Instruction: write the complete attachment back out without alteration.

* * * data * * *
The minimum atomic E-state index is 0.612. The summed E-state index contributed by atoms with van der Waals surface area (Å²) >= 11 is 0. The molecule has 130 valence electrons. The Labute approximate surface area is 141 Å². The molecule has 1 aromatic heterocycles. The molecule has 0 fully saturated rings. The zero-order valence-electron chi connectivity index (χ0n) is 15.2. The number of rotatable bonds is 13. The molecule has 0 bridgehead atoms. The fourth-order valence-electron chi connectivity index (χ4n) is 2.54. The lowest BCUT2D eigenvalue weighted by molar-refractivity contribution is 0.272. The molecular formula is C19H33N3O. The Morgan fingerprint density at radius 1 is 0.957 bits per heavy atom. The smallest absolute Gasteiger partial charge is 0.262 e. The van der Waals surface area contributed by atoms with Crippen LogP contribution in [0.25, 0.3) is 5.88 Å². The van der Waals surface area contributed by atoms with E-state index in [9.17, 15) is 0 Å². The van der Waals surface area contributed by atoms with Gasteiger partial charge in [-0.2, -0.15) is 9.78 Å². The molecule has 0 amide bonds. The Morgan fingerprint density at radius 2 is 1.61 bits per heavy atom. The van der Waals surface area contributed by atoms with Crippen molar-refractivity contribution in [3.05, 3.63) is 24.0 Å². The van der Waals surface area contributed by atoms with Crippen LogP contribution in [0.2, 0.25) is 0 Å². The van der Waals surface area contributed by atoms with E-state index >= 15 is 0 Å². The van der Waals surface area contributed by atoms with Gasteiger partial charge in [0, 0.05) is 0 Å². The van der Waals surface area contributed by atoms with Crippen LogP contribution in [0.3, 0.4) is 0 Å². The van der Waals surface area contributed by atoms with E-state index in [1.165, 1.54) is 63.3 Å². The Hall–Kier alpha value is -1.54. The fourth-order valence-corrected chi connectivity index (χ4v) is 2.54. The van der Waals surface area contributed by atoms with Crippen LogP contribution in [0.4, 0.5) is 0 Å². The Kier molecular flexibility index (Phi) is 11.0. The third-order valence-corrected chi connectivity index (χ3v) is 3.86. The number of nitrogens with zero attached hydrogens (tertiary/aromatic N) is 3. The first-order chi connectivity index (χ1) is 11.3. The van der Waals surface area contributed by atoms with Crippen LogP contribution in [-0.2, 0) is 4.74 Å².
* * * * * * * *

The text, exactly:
The minimum atomic E-state index is 0.612. The summed E-state index contributed by atoms with van der Waals surface area (Å²) >= 11 is 0. The molecule has 130 valence electrons. The Labute approximate surface area is 141 Å². The molecule has 1 aromatic heterocycles. The molecule has 0 fully saturated rings. The zero-order valence-electron chi connectivity index (χ0n) is 15.2. The number of rotatable bonds is 13. The molecule has 0 bridgehead atoms. The fourth-order valence-electron chi connectivity index (χ4n) is 2.54. The lowest BCUT2D eigenvalue weighted by molar-refractivity contribution is 0.272. The molecular formula is C19H33N3O. The Morgan fingerprint density at radius 1 is 0.957 bits per heavy atom. The smallest absolute Gasteiger partial charge is 0.262 e. The van der Waals surface area contributed by atoms with Crippen LogP contribution in [0.25, 0.3) is 5.88 Å². The van der Waals surface area contributed by atoms with E-state index in [9.17, 15) is 0 Å². The van der Waals surface area contributed by atoms with Gasteiger partial charge in [-0.2, -0.15) is 9.78 Å². The molecule has 0 amide bonds. The Morgan fingerprint density at radius 2 is 1.61 bits per heavy atom. The van der Waals surface area contributed by atoms with Crippen molar-refractivity contribution in [3.05, 3.63) is 24.0 Å². The van der Waals surface area contributed by atoms with Crippen LogP contribution in [0.2, 0.25) is 0 Å². The van der Waals surface area contributed by atoms with E-state index >= 15 is 0 Å². The van der Waals surface area contributed by atoms with Gasteiger partial charge in [0, 0.05) is 0 Å². The van der Waals surface area contributed by atoms with Crippen LogP contribution in [0.3, 0.4) is 0 Å². The van der Waals surface area contributed by atoms with E-state index in [1.165, 1.54) is 63.3 Å². The Hall–Kier alpha value is -1.54. The fourth-order valence-corrected chi connectivity index (χ4v) is 2.54. The van der Waals surface area contributed by atoms with Crippen LogP contribution in [0.4, 0.5) is 0 Å². The Kier molecular flexibility index (Phi) is 11.0. The third-order valence-corrected chi connectivity index (χ3v) is 3.86. The number of nitrogens with zero attached hydrogens (tertiary/aromatic N) is 3. The first-order chi connectivity index (χ1) is 11.3. The van der Waals surface area contributed by atoms with Crippen LogP contribution in [-0.2, 0) is 4.74 Å².